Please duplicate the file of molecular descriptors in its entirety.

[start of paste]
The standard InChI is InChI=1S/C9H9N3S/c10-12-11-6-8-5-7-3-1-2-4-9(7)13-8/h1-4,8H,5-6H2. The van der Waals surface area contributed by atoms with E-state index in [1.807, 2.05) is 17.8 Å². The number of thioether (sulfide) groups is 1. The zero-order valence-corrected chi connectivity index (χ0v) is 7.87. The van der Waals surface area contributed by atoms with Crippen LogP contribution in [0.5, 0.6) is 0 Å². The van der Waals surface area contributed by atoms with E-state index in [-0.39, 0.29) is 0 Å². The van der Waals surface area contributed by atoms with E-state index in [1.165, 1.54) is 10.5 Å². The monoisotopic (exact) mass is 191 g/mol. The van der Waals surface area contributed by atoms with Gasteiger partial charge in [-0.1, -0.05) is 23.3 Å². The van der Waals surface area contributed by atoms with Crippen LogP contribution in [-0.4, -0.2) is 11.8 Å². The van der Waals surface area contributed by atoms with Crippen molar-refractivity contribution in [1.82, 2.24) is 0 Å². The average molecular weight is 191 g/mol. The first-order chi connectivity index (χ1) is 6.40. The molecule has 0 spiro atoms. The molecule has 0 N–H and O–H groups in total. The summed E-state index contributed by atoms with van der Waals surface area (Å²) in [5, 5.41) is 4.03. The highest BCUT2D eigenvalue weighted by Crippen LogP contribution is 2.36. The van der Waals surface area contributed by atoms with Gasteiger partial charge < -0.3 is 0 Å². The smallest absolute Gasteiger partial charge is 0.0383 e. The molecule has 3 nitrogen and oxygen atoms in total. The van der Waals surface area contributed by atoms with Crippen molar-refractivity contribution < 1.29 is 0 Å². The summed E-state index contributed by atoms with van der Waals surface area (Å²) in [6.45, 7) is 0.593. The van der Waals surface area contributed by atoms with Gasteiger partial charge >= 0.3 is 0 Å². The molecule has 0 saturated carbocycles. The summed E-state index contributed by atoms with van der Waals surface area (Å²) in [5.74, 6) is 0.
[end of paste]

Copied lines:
The standard InChI is InChI=1S/C9H9N3S/c10-12-11-6-8-5-7-3-1-2-4-9(7)13-8/h1-4,8H,5-6H2. The van der Waals surface area contributed by atoms with E-state index in [1.807, 2.05) is 17.8 Å². The number of thioether (sulfide) groups is 1. The zero-order valence-corrected chi connectivity index (χ0v) is 7.87. The van der Waals surface area contributed by atoms with Crippen LogP contribution in [0.5, 0.6) is 0 Å². The van der Waals surface area contributed by atoms with E-state index in [-0.39, 0.29) is 0 Å². The van der Waals surface area contributed by atoms with E-state index in [1.165, 1.54) is 10.5 Å². The monoisotopic (exact) mass is 191 g/mol. The van der Waals surface area contributed by atoms with Gasteiger partial charge in [-0.1, -0.05) is 23.3 Å². The van der Waals surface area contributed by atoms with Crippen LogP contribution in [-0.4, -0.2) is 11.8 Å². The van der Waals surface area contributed by atoms with Crippen molar-refractivity contribution in [1.82, 2.24) is 0 Å². The average molecular weight is 191 g/mol. The first-order chi connectivity index (χ1) is 6.40. The molecule has 0 spiro atoms. The molecule has 0 N–H and O–H groups in total. The summed E-state index contributed by atoms with van der Waals surface area (Å²) in [5, 5.41) is 4.03. The highest BCUT2D eigenvalue weighted by Crippen LogP contribution is 2.36. The van der Waals surface area contributed by atoms with Gasteiger partial charge < -0.3 is 0 Å². The smallest absolute Gasteiger partial charge is 0.0383 e. The molecule has 3 nitrogen and oxygen atoms in total. The van der Waals surface area contributed by atoms with Crippen molar-refractivity contribution < 1.29 is 0 Å². The summed E-state index contributed by atoms with van der Waals surface area (Å²) in [6.45, 7) is 0.593. The van der Waals surface area contributed by atoms with Gasteiger partial charge >= 0.3 is 0 Å². The molecule has 0 saturated carbocycles. The summed E-state index contributed by atoms with van der Waals surface area (Å²) in [5.74, 6) is 0.